Conservationists File to Intervene in Lawsuit Challenging EPA on Pebble Mine

A map of the proposed Pebble mine site. Image: National Parks Conservation Association.

Over a dozen conservation entities have filed as intervenors in U.S. District Court in Anchorage in a lawsuit by a Canadian mining company seeking to overturn a federal decision on Clean Water Act safeguards that would prevent development of the proposed Pebble mine.

The intervenor litigants, who filed on May 17, contend that development of the copper, gold and molybdenum mine poses environmental danger to the region, its Alaska Native communities, resources, environment and economy.

“As businesses that rely on Bristol Bay and its salmon fisheries, we know just how important the EPA’s Clean Water Act protections are,” Lilani Dunn, executive director of the Bristol Bay Regional Seafood Development Association, said. “Bristol Bay is critical for providing high-quality, sustainable seafood to consumers around the world.”

“Preserving Bristol Bay and its pristine watershed is not just an environmental issue,” Michael Link, president/CEO of the Bristol Bay Economic Development Corp. said. Link described the Bristol Bay salmon fishery as an economic driver threatened until the EPA’s latest action stopped what he labeled a toxic mining project.

The legal battle over development of the Pebble mine on state land that abuts the Bristol Bay watershed dates back well over a decade. In 2010, six Alaska Native tribes in Bristol Bay petitioned the Environmental Protection Agency to protect the watershed from the proposed mine over concerns about its potential adverse impact on the world’s largest run of wild salmon and related impacts on wildlife and the overall environment.

Proponents, including a major Canadian mining company, contend that by using modern technology, the mine could operate for years in harmony with the salmon fishery, which is seen as critical to the economy and traditional Native culture in Southwest Alaska. 

The Pebble Limited Partnership and its parent company, Northern Dynasty Minerals Ltd., a subsidiary of Vancouver mining group Hunter Dickinson Inc., filed two separate actions in March in U.S. District Court in Alaska.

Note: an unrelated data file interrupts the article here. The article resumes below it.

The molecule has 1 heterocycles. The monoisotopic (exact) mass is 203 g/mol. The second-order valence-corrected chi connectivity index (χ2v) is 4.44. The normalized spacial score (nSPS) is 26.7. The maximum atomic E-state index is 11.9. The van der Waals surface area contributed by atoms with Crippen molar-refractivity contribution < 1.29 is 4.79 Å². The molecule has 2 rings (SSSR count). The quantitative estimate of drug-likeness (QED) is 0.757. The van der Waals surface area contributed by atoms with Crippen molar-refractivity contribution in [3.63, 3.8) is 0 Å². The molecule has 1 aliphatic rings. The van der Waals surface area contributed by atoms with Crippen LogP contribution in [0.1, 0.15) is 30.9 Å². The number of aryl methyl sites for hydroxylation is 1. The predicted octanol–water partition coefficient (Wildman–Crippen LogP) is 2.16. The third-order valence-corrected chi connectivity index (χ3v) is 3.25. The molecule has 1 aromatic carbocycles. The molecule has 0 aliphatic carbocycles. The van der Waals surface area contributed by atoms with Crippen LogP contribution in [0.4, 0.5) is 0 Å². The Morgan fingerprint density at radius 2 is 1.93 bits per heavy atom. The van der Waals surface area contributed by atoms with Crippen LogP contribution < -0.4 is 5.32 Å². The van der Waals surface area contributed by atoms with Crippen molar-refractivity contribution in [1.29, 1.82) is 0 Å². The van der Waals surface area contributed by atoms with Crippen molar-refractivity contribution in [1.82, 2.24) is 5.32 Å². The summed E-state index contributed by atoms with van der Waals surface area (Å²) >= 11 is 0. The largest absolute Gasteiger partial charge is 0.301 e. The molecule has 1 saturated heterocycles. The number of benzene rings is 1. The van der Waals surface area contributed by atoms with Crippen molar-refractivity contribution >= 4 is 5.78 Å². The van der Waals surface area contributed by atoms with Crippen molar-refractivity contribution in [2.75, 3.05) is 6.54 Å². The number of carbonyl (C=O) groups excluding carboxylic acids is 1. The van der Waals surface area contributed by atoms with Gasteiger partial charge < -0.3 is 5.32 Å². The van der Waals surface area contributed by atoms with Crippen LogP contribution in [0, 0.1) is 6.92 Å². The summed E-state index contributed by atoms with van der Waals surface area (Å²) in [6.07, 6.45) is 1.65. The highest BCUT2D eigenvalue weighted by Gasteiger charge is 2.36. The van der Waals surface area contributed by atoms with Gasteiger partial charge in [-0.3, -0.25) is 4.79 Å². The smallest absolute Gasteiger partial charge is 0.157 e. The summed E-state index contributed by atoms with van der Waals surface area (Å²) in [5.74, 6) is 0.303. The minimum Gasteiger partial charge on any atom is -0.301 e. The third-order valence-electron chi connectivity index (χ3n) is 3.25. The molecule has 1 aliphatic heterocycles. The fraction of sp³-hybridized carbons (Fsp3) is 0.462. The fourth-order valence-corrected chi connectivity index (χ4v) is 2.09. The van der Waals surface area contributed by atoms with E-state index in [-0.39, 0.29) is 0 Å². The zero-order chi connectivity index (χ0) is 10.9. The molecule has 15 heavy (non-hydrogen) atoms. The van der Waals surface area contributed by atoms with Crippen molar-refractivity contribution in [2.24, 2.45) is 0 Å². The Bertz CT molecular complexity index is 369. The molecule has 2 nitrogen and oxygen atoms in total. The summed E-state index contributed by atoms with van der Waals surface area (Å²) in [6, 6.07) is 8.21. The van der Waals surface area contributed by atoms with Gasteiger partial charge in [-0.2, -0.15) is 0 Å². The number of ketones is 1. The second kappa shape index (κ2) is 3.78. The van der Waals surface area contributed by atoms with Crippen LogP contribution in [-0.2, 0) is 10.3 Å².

The first seeks to vacate the EPA’s veto of development of the Pebble project, and the second contends that the agency’s decision constitutes an unconstitutional “taking” of property held by Northern Dynasty and the Pebble Partnership.

Northern Dynasty President and CEO Ronald Thiessen is also president and CEO of Hunter Dickinson. According to Northern Dynasty, the Pebble project is the world’s most significant undeveloped copper and gold resource.

On April 11, the state of Alaska filed its own lawsuit, asking the court to find the EPA’s order on state land in Bristol Bay unlawful. Alaska Atty. Gen. Treg Taylor called the EPA’s decision “an affront to the sovereignty of Alaska” that ignores state laws and regulatory programs that protect anadromous fish and other natural resources.

The state also argued that it has a constitutional responsibility to sustainably manage all of its natural resources.

Trustees for Alaska and Earthjustice filed the intervenor litigation collectively on behalf of Salmon State, Alaska Community Action on Toxics, Alaska Wilderness League, Alaska Wildlife Alliance, Cook Inletkeeper, Friends of McNeil River, Kachemak Bay Conservation Society, National Parks Conservation Association, National Wildlife Federation, Sierra Club, The Alaska Center, Wild Salmon Center, Center for Biological Diversity, Earthworks and Friends of the Earth.

Trout Unlimited, represented by the international law group Sheppard Mullin, filed as an intervenor separately.

Trout Unlimited Alaska Director Nelli Williams called Northern Dynasty’s lawsuit “another chapter in the Pebble Partnership’s ongoing efforts to circumvent science, the will of Alaskans and common sense.”

“The proposed Pebble mine is a bad idea today, just as it was decades ago,” Williams said.